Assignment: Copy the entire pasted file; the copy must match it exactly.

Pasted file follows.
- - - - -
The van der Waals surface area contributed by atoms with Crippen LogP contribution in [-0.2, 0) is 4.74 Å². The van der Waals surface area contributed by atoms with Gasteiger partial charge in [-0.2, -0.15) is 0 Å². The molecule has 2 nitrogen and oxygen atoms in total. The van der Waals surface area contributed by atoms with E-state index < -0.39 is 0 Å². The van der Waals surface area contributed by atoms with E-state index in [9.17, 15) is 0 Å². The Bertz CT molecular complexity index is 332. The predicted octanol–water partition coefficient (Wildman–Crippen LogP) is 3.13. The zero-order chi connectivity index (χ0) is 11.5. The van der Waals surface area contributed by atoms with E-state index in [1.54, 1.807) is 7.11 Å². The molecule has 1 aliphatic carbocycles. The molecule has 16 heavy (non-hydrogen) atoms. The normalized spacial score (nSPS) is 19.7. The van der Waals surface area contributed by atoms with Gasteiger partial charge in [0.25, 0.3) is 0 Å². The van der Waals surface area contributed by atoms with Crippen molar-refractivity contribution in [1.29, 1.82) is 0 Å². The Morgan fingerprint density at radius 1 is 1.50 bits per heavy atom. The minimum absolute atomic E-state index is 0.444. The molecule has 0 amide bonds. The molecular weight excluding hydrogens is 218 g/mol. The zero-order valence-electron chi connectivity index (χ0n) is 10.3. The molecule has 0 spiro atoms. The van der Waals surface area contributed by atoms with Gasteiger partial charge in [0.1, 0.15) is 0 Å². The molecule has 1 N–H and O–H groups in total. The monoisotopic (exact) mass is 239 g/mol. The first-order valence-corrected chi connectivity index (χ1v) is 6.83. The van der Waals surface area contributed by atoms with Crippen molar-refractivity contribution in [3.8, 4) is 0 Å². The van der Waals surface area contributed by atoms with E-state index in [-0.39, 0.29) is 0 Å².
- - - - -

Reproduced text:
The van der Waals surface area contributed by atoms with Crippen LogP contribution in [-0.2, 0) is 4.74 Å². The van der Waals surface area contributed by atoms with Gasteiger partial charge in [-0.2, -0.15) is 0 Å². The molecule has 2 nitrogen and oxygen atoms in total. The van der Waals surface area contributed by atoms with E-state index < -0.39 is 0 Å². The van der Waals surface area contributed by atoms with E-state index in [9.17, 15) is 0 Å². The Bertz CT molecular complexity index is 332. The predicted octanol–water partition coefficient (Wildman–Crippen LogP) is 3.13. The zero-order chi connectivity index (χ0) is 11.5. The van der Waals surface area contributed by atoms with E-state index in [1.54, 1.807) is 7.11 Å². The molecule has 1 aliphatic carbocycles. The molecule has 16 heavy (non-hydrogen) atoms. The normalized spacial score (nSPS) is 19.7. The van der Waals surface area contributed by atoms with Gasteiger partial charge in [0.25, 0.3) is 0 Å². The van der Waals surface area contributed by atoms with Crippen molar-refractivity contribution in [1.29, 1.82) is 0 Å². The Morgan fingerprint density at radius 1 is 1.50 bits per heavy atom. The minimum absolute atomic E-state index is 0.444. The molecule has 0 amide bonds. The molecular weight excluding hydrogens is 218 g/mol. The zero-order valence-electron chi connectivity index (χ0n) is 10.3. The molecule has 0 spiro atoms. The van der Waals surface area contributed by atoms with Gasteiger partial charge in [0.1, 0.15) is 0 Å². The molecule has 1 N–H and O–H groups in total. The monoisotopic (exact) mass is 239 g/mol. The first-order valence-corrected chi connectivity index (χ1v) is 6.83. The van der Waals surface area contributed by atoms with Crippen molar-refractivity contribution in [3.8, 4) is 0 Å². The van der Waals surface area contributed by atoms with E-state index in [-0.39, 0.29) is 0 Å².